EU to boost links with neighbouring countries

EU to boost links with neighbouring countries
By George Parker in Brussels and Jan Cienski in Warsaw

Published: May 11 2004 21:49 | Last Updated: May 11 2004 21:49
Financial Times

The European Union will on Wednesday map out a new strategy for dealing
with its “neighbours” from Morocco to Georgia, heralding further
levels of co-operation but stopping short of an offer of membership.

The new policy offers the prospect of money, trade and security
co-operation in exchange for progress in democratic and economic

For the first time the EU’s horizons will extend to the southern
Caucasus, with the prospect of enhanced co-operation with Armenia,
Azerbaijan and Georgia.

But the former Soviet republic of Belarus will remain frozen out
because of the repressive regime in Minsk, to the dismay of Poland,
which wants to build cross-border relations.

The strategy, accompanied by a new €800m-a-year ($950m, £535m)
co-operation fund, will be announced on Wednesday by Günter Verheugen,
the EU enlargement commissioner.

It marks a step change to the relationship currently offered by
Europe to its neighbours, and Mr Verheugen believes it will help to
stabilise Europe’s environs and contain the clamour from neighbours
such as Ukraine for EU membership.

The plan addresses how the EU deals with its new neighbours following
the May 1 expansion from 15 to 25 countries.

Romano Prodi, European Commission president, said this “ring of
friends” would enjoy support in a number of fields but added: “But
they would not be part of the same parliament and not be members of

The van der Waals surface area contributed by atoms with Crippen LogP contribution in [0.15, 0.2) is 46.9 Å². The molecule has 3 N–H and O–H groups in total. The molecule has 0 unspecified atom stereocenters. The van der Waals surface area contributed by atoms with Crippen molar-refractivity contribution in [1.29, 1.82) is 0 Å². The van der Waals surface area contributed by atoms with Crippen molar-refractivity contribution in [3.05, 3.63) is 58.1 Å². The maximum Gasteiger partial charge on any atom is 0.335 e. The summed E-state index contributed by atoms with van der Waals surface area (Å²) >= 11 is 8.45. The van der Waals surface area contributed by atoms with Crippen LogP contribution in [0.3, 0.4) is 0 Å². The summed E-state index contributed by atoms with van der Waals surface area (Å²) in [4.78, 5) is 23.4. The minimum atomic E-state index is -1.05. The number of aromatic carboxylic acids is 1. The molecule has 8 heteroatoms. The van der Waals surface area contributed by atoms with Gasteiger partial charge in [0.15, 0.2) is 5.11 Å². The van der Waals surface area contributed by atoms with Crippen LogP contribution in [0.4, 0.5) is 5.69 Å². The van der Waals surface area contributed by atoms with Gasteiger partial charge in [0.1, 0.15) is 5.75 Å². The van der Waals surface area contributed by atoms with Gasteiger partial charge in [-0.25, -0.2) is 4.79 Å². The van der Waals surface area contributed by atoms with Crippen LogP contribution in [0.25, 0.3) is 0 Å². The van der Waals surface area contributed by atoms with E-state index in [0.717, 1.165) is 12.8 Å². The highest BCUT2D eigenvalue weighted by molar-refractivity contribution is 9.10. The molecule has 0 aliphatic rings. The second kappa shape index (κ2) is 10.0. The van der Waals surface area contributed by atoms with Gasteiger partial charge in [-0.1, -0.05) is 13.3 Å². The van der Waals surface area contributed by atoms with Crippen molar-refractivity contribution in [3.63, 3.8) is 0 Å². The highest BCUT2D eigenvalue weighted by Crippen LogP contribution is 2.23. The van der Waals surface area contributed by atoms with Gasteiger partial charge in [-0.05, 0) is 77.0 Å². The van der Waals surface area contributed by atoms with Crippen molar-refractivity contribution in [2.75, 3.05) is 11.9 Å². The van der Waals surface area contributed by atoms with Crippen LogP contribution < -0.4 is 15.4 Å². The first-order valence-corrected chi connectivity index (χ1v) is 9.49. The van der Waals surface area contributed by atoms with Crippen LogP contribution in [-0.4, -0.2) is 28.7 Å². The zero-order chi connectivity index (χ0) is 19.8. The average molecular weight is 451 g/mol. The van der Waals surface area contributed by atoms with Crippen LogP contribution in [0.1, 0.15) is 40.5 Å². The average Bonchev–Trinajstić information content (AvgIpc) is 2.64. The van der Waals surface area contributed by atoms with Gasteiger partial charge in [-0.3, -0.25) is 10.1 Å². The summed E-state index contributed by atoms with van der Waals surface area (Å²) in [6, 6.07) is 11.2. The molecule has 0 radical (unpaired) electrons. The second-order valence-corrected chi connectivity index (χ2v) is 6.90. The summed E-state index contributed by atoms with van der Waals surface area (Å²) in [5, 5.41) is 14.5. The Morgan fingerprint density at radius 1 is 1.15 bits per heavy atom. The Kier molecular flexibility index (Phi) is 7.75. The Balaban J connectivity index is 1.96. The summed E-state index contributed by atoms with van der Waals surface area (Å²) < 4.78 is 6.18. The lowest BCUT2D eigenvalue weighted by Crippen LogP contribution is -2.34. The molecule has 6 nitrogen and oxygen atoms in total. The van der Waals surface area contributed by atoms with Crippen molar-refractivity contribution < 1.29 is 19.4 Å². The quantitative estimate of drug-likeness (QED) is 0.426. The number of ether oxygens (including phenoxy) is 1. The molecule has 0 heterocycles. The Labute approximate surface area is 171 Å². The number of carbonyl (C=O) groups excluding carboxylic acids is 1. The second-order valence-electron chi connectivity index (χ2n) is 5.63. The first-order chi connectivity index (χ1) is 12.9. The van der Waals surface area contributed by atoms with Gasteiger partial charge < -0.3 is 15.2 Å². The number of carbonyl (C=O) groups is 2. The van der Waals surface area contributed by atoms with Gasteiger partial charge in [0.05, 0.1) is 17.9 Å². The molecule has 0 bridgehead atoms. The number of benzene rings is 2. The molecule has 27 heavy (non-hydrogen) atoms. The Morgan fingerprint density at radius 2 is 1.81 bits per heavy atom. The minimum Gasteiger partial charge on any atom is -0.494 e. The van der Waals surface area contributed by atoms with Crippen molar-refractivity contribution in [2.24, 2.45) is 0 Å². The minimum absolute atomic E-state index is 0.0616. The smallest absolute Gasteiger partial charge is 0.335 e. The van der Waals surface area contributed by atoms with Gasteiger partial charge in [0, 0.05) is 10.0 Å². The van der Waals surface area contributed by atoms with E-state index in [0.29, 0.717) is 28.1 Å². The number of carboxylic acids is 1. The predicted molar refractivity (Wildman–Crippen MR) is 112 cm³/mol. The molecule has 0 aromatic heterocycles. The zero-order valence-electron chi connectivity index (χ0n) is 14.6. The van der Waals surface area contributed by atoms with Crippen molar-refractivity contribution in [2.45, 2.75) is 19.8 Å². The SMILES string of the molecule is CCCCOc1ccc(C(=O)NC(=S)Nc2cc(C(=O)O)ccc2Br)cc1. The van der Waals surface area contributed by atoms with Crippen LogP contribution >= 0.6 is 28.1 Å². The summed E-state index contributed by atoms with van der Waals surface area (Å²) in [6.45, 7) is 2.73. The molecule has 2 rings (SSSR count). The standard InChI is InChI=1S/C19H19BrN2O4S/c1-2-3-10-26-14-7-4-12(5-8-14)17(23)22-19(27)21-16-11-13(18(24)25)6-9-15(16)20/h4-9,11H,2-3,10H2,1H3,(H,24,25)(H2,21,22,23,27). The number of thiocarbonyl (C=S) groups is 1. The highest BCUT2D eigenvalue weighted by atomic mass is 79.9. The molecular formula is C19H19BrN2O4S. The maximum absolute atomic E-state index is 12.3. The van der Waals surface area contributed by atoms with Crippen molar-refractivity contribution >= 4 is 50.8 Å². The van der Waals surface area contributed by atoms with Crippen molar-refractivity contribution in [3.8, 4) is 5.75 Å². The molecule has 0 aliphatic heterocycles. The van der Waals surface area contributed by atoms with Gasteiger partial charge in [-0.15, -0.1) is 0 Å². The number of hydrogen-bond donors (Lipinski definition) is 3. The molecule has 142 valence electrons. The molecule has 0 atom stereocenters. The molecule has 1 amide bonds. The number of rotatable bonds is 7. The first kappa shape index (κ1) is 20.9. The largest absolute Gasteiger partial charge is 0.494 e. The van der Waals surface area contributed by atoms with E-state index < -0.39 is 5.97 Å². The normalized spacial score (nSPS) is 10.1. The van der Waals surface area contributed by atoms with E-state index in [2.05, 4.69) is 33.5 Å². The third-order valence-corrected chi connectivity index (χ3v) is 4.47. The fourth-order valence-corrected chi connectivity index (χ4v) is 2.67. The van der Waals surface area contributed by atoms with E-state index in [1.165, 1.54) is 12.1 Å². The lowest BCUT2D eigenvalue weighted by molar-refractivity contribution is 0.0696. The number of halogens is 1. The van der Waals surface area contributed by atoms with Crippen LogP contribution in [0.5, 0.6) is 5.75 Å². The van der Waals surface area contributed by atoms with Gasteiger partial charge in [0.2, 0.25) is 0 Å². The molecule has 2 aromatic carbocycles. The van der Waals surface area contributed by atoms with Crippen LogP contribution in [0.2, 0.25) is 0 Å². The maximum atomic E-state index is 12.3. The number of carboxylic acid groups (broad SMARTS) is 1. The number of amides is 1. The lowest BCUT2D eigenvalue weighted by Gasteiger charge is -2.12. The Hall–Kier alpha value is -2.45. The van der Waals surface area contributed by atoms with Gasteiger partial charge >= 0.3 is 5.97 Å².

the same European Commission.”

Mr Verheugen will announce a framework under which initially seven
countries would sign up to action plans for democratic and economic
reform, which would be monitored by the Commission.

If successful, the countries could then enjoy access to the EU’s
market of 450m people, help in building transport and energy networks
with the EU and assistance in securing external frontiers against
terrorists and traffickers.

The first wave in the programme are Moldova, Ukraine, Israel, the
Palestinian Authority, Jordan, Tunisia and Morocco, with Egypt and
Lebanon expected to be included in the autumn.

Russia has decided to pursue its own strategic relationship with
Europe, but the prospect of closer relations could also be extended
to the Caucasus and Belarus if the political situation improves,
and to other Mediterranean countries.

Of Europe’s other neighbours, Bulgaria, Croatia, Romania and Turkey
hope to join the EU, while the countries of the western Balkans have
the long-term prospect of membership.

Meanwhile, Poland is lobbying the European Commission over the EU’s
relations with Belarus due to be presented on Wednesday trying to
persuade the Commission not to continue a freeze on contacts with

The ban on ministerial contacts with officials from Belarus has been
in place since 1997, but Poland was not a member of the EU at the
time and continued to deal with the Belarusan government.

Now that Poland is in the EU it wants to be able to continue those

“We want to tell the EU to look at the question of countries bordering
the EU a little differently than relations with countries that do not
have a common boundary,” said Boguslaw Majewski, the Polish foreign
ministry spokesman.